A: Electrical noise on the speed sensor signal sometimes causes the Hairball to shut off power since the noise cancels out the speed sensor input pulses and makes the Hairball think the motor is stalled. If that is the case, turning off option “d” would also make the problem go away. If you hook up your tachometer to the Hairball I believe you will see it drop to zero at high currents or whenever the problem is happening.

Sometimes this can be fixed by better routing of the speed sensor wires relative to high voltage and high current wires since they are the ones picking up controller switching noise.

Another fix that always seems to work is adding a 0.1uF ceramic capacitor* to the speed sensor power wires (red and black) right near the speed sensor. I suggest connecting the capacitor no farther away from the sensor than the connector that came on the sensor.

* The capacitor can be almost any type, Radio Shack PN 272-135, 272-1069, 272-1053 are all acceptable.

I hope this helps,

Zilla FAQ07 Aug 2008 10:06 pm

Q: Do your controllers work with Brushless DC / BLDC or AC Induction motors / ACIM ?

A:  No. The current Zilla controllers only work with brush DC motors such as the series wound motors that are used in most EV conversions.

I have made BLDC and Induction AC controller prototypes in the past for special projects, but will not pursue production designs until I feel the time is right, and I have the resources to do it. If you feel the time is right, and have over $1M handy for expediting the process then we can talk. If not, please don’t bother me or I’ll just send you a rude response of some sort for wasting time.


Zilla FAQ07 Aug 2008 09:32 pm

Q: What’s that sound when I start driving?

A: People variously report hearing a scraping, hissing or even sometimes a hum when they are driving slowly with a Zilla. This is perfectly normal for a Zilla powered EV and is not likely to be your driveshaft scraping on the body (though it could be that).

Due to speed limitations of high power electronic switching devices it is necessary to modify the pulse width modulation (PWM) of power devices in a way that has audio consequences. We could have made it squeal like some other controller manufacturers did, but decided that we found white noise more pleasant.  This is a noise made by the motor in response to the spread spectrum frequency modulation that it receives while the Zilla is in current limit. Since it happens while in current limit and when the motor voltage is very low this sound is usually only heard when the motor is turning slowly. The speed range over which it makes the sound is more pronounced in both single ratio and high voltage vehicles.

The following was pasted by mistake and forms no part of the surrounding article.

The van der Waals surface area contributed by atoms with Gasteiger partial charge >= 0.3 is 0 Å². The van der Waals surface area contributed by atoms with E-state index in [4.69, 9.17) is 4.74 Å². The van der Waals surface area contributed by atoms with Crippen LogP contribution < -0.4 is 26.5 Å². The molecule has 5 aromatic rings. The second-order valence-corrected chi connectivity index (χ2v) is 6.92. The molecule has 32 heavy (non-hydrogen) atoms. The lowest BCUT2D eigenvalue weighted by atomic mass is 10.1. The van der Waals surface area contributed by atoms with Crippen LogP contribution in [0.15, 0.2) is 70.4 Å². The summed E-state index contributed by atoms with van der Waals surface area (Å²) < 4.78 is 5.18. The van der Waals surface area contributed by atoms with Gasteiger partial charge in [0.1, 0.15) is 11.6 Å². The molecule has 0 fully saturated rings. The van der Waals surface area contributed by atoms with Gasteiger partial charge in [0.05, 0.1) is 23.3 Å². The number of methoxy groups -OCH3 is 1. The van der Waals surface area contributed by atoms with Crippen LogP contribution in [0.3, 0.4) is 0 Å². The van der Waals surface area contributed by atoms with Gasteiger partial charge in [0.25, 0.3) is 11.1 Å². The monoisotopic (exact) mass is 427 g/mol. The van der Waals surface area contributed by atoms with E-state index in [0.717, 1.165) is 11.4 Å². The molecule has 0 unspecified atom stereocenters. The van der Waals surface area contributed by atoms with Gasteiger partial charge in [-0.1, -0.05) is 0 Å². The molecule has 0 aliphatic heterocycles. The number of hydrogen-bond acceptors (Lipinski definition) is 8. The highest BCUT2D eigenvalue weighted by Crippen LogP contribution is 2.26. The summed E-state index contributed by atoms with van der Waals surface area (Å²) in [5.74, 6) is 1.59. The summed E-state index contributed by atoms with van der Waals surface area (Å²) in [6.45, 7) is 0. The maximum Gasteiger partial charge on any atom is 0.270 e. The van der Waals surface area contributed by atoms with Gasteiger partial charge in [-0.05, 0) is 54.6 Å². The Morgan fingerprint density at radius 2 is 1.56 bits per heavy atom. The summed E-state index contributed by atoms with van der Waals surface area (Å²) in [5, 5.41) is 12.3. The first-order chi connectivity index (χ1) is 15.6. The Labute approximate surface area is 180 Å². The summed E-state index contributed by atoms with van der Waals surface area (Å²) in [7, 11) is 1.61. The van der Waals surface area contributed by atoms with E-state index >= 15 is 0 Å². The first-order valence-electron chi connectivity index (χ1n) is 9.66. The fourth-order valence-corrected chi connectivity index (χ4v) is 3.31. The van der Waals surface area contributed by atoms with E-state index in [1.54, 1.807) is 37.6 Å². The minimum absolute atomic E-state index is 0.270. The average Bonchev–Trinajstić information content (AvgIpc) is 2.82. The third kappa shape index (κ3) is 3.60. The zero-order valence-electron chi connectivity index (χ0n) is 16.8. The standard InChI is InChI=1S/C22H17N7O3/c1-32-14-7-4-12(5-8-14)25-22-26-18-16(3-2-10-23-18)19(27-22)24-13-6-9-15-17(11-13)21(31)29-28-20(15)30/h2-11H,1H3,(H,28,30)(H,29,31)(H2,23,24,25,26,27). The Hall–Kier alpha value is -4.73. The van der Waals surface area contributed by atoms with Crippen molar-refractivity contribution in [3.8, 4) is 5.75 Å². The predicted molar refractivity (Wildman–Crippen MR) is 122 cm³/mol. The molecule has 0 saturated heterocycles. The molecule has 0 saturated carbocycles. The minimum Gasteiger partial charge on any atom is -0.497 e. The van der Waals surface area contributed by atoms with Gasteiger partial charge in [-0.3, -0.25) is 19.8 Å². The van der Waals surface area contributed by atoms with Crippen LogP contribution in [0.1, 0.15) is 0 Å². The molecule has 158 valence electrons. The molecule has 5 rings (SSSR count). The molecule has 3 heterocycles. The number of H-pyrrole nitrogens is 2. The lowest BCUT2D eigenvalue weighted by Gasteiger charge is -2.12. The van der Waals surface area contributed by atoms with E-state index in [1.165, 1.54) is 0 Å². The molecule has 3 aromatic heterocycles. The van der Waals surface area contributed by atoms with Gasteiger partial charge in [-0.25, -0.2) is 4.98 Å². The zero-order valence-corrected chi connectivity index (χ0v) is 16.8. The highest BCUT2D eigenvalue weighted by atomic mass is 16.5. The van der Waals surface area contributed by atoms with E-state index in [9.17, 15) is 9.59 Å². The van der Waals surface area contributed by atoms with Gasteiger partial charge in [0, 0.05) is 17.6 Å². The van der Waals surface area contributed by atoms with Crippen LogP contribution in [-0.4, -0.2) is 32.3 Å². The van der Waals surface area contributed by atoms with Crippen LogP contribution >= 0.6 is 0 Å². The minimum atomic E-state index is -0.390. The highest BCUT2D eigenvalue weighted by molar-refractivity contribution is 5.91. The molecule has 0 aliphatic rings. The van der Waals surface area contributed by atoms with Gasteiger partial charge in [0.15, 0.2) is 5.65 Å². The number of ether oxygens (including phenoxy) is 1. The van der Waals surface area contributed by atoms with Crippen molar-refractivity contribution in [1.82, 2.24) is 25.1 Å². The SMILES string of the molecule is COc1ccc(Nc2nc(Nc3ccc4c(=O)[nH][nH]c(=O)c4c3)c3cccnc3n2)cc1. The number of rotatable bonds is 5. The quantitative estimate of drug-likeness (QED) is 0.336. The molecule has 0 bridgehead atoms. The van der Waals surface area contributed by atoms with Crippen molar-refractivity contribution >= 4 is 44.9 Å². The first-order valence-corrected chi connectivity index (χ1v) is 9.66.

Zilla FAQ14 Jul 2008 09:52 pm

Once every 50 controllers or so we hear of someone having a problem with rough or jumpy starts on a Zilla. Since this just came up again, I figure I’ll write a FAQ about it.

First off, the Zilla is designed to be a very smooth controller. Rough starts are not normal. Your foot, the motor, drivetrain, potbox and controller make up a large dynamic system. The complexity of the system sometimes makes it hard to figure out what is causing the system to be rough. I will go over the problems starting with those that are most common and ending with those we rarely see.

1 ) Starting in first gear:

In most EV conversions first gear is never used. When the torque load on a motor is small due to the low gearing, and the difference in motor current between no load and normal load on the motor is only a few amps, then the inertia of the motor overpowers the flexibility in the drivetrain (motor mounts, axles, tires etc) and it is hard to get a smooth start. In this case the smooth motor current control of the Zilla can’t help you much since so little current is involved. Unless you have a unusual configuration you should not use first gear at all.

2 ) Lack of proper return springs on the throttle assembly:

All vehicles should have two return springs where each one is capable of returning the pedal by itself. This is not only a good idea for safety, but reasonable pressure on the accelerator pedal resists the tendency of your foot to be jostled during acceleration. A pedal that is too light will cause rough starts. And no, the return spring that comes on the Curtis pot box is not enough by itself.

3 ) Lack of an accelerator cable.

It is common to think that low drag is better, but this is not always true on the accelerator pedal. Running a pedal with a rod linkage, that is, without a cable, causes two problems. First of all the lack of stiction makes the above mentioned bouncing foot problem worse when starting off. Secondly the fact that your foot is always shaking a bit wears out the pot right in the part of travel that is used while cruising down the road. So just a bit of stiction in the system is a important trait to design in.